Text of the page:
Durham, North Carolina – Researchers in Duke and Mount Sinai have identified a molecular mechanism that prevents a viral infection during a mother’s pregnancy from harming her unborn child.
When a person becomes infected with a virus, their immune system sends a chemical signal called type 1 interferon, which tells surrounding cells to increase their antiviral defenses, including causing more inflammation.
This response helps prevent the virus from copying itself and gives the adaptive immune system more time to recognize the new invader and begin to hunt it down.
A pregnant woman facing the virus generates these same signals to protect herself, but if the signaling molecules and the resulting inflammation can cross the placenta and reach the fetus, it will lead to serious developmental abnormalities and even fetal death.
But this generally doesn’t happen, with the exception of the Zika virus and a handful of other viruses known to breed inside and harm an embryo. (Although there are nearly 100 million reported cases of COVID-19 to date worldwide, there is no strong evidence that the disease causing virus, SARS-CoV-2, poses a threat to the fetus.)
The research team found a mechanism that protects the fetus from the damage that the mother’s immune response to the virus may cause. In a paper appearing on January 15th Science, They identify the key player in this pathway as an estrogen receptor on the surface of a cell called GPER1, which is specially present in placenta and fetus tissues.
“This likely explains why the fetus does not have many infections during pregnancy,” said study lead Nicholas Heaton, assistant professor of molecular genetics and microbiology at Duke School of Medicine.
After arriving at GPER1 as a potential candidate for this effect through a series of screens, the researchers found that GPER1 receptors are concentrated in the placenta, where the mother’s blood supply passes oxygen and nutrients to the fetus. Estrogen levels are much higher during pregnancy, which makes GPER1 receptors better able to suppress interferon signals in the placenta and fetus development.
Researchers attempted to block this estrogen receptor in pregnant mice with a compound called G15. They found changes to the placenta during influenza A virus infection or G15 treatment, resulting in the pups of young mice. But with both the G15 and the influenza virus, the pups were significantly smaller and many were stillborn.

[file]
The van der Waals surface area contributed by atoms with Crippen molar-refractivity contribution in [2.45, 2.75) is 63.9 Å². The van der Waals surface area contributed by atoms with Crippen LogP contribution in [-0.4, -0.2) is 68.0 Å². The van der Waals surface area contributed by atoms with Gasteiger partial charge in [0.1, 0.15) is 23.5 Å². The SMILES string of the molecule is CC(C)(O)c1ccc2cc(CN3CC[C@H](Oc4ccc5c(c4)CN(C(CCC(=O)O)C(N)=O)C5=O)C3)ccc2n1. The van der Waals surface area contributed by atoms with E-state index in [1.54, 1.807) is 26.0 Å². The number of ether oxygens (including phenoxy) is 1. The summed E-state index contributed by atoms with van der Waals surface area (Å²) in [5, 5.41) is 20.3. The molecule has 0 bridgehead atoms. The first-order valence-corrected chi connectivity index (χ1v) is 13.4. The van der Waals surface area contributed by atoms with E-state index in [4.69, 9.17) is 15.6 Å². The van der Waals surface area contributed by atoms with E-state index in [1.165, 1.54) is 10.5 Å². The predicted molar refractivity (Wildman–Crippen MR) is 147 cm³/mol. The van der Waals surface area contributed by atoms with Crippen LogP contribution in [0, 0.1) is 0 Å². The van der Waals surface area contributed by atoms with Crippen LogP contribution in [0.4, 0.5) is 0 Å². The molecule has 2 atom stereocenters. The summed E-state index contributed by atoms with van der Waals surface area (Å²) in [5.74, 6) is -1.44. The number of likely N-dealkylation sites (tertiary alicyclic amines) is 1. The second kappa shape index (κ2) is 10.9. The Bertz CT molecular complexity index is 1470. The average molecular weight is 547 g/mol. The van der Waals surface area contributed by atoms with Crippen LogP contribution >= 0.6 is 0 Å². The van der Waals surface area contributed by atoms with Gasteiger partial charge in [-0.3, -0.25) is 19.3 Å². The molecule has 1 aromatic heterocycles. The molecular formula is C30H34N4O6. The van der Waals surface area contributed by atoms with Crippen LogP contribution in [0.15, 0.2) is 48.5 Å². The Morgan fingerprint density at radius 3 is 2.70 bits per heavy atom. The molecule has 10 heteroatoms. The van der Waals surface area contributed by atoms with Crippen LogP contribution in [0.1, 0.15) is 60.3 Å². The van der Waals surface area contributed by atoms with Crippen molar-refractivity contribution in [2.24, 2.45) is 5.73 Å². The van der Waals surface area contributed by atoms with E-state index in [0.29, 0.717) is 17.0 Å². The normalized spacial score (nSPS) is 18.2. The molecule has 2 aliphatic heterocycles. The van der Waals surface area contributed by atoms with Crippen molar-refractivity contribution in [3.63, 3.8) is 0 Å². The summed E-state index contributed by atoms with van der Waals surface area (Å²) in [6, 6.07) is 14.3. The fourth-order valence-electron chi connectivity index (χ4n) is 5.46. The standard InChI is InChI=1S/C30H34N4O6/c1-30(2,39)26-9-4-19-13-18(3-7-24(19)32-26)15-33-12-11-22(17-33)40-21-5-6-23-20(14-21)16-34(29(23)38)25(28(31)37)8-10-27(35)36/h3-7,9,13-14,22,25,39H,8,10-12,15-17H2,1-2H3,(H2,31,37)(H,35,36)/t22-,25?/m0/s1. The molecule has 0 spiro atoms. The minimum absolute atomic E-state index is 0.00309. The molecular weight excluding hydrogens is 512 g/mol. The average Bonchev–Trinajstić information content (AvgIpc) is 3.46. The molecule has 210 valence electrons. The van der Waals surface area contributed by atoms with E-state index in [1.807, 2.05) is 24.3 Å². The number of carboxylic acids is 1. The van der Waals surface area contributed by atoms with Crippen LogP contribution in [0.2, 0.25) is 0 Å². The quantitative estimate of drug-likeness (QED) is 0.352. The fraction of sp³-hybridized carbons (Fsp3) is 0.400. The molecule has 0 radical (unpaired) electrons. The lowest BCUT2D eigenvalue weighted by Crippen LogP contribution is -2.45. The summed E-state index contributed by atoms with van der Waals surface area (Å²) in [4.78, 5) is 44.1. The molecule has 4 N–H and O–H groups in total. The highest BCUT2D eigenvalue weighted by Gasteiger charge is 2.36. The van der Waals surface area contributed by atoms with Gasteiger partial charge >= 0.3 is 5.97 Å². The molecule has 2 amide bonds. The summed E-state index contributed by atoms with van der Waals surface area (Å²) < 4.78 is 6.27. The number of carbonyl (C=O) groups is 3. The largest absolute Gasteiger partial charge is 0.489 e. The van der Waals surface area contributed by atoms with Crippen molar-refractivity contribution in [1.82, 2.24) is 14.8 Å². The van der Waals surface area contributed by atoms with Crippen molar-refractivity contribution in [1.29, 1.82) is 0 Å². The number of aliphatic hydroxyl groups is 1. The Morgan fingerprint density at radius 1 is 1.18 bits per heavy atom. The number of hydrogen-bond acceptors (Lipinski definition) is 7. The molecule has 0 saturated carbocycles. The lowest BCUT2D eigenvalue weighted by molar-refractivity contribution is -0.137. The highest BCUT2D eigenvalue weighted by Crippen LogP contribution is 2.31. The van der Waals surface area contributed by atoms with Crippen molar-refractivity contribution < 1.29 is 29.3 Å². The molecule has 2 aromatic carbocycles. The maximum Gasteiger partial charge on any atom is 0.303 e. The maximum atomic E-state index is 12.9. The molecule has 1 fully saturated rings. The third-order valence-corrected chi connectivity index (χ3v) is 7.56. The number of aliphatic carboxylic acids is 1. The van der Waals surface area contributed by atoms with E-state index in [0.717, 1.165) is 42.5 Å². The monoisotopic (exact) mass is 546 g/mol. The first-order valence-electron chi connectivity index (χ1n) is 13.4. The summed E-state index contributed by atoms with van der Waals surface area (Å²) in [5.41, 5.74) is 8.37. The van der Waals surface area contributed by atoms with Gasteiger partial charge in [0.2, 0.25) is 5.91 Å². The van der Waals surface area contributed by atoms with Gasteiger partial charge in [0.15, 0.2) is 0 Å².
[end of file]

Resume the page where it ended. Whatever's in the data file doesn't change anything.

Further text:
They also tested the pregnancies of mice infected with Zika virus and influenza B, and observed that the addition of G15 treatment again led to many fetal defects.
“If we disrupt the GPER1 pathway, even a benign maternal infection (such as influenza) will now cause major problems in fetal development,” Heaton said.
Heaton describes it as a pathway because his team has yet to understand how GPER1 provides this protection. They suspect the receiver triggering other downstream mechanisms that play their role.
The beauty of this baby-centered system is that it protects the fetus from infection, Heaton said, while leaving the rest of the mother’s tissues better able to use interferon to fight the virus.
The researchers will then run tests on whether “hyper-activation” of the GPER1 pathway would be a way to protect the growth of the fetus when the mother is infected with the virus.
This research was supported by the National Institutes of Health, the National Institute of Allergy and Infectious Diseases, the National Heart, Lung, and Blood Institute, and the Hartwell Foundation. (Grant number T32-CA009111, T32-AI07647, R21AI139593, R21AI144844, R01AI37031, R01HL142985)
Quote: “GPER1 is required to protect fetal health from maternal infection,” Alfred Harding, Marisa Goff, Heather Froggatt, Jane Lim, Nicholas Heaton. Science، 15 January 2021. DOI: 10.1126 / science.aba9001